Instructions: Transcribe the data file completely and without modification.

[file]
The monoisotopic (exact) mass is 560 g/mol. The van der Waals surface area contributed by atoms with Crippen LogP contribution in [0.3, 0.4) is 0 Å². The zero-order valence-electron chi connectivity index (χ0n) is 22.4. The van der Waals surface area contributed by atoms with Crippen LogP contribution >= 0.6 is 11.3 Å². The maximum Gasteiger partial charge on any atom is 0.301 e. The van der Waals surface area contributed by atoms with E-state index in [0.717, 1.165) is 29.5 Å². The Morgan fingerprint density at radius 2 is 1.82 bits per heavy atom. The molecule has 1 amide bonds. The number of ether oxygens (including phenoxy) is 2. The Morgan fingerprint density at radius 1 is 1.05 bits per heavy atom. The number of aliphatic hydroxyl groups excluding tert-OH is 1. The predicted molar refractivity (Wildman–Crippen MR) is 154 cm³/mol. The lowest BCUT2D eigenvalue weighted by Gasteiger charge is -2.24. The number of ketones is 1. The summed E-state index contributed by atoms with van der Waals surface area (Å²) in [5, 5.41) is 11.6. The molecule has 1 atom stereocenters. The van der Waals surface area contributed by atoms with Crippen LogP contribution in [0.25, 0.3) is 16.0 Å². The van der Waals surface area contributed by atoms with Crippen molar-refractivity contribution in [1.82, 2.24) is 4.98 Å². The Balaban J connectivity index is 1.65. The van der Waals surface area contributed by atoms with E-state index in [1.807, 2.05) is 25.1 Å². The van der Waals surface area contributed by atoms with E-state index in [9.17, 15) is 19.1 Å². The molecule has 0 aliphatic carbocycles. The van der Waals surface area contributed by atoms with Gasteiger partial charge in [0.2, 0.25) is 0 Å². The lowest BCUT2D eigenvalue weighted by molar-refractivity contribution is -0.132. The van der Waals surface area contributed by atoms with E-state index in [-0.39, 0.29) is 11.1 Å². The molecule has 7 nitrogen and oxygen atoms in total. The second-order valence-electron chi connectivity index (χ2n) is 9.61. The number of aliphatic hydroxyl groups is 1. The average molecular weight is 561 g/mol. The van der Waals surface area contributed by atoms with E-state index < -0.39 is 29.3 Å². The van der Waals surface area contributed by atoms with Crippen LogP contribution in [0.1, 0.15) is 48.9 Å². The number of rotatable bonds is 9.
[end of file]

The monoisotopic (exact) mass is 560 g/mol. The van der Waals surface area contributed by atoms with Crippen LogP contribution in [0.3, 0.4) is 0 Å². The zero-order valence-electron chi connectivity index (χ0n) is 22.4. The van der Waals surface area contributed by atoms with Crippen LogP contribution >= 0.6 is 11.3 Å². The maximum Gasteiger partial charge on any atom is 0.301 e. The van der Waals surface area contributed by atoms with E-state index in [0.717, 1.165) is 29.5 Å². The Morgan fingerprint density at radius 2 is 1.82 bits per heavy atom. The molecule has 1 amide bonds. The number of ether oxygens (including phenoxy) is 2. The Morgan fingerprint density at radius 1 is 1.05 bits per heavy atom. The number of aliphatic hydroxyl groups excluding tert-OH is 1. The predicted molar refractivity (Wildman–Crippen MR) is 154 cm³/mol. The lowest BCUT2D eigenvalue weighted by Gasteiger charge is -2.24. The number of ketones is 1. The summed E-state index contributed by atoms with van der Waals surface area (Å²) in [5, 5.41) is 11.6. The molecule has 1 atom stereocenters. The van der Waals surface area contributed by atoms with Crippen LogP contribution in [0.25, 0.3) is 16.0 Å². The van der Waals surface area contributed by atoms with Crippen molar-refractivity contribution in [1.82, 2.24) is 4.98 Å². The Balaban J connectivity index is 1.65. The van der Waals surface area contributed by atoms with E-state index in [1.807, 2.05) is 25.1 Å². The van der Waals surface area contributed by atoms with E-state index in [9.17, 15) is 19.1 Å². The molecule has 0 aliphatic carbocycles. The van der Waals surface area contributed by atoms with Gasteiger partial charge in [0.2, 0.25) is 0 Å². The lowest BCUT2D eigenvalue weighted by molar-refractivity contribution is -0.132. The van der Waals surface area contributed by atoms with E-state index in [-0.39, 0.29) is 11.1 Å². The molecule has 7 nitrogen and oxygen atoms in total. The second-order valence-electron chi connectivity index (χ2n) is 9.61. The number of aliphatic hydroxyl groups is 1. The average molecular weight is 561 g/mol. The van der Waals surface area contributed by atoms with E-state index < -0.39 is 29.3 Å². The van der Waals surface area contributed by atoms with Crippen LogP contribution in [0.1, 0.15) is 48.9 Å². The number of rotatable bonds is 9.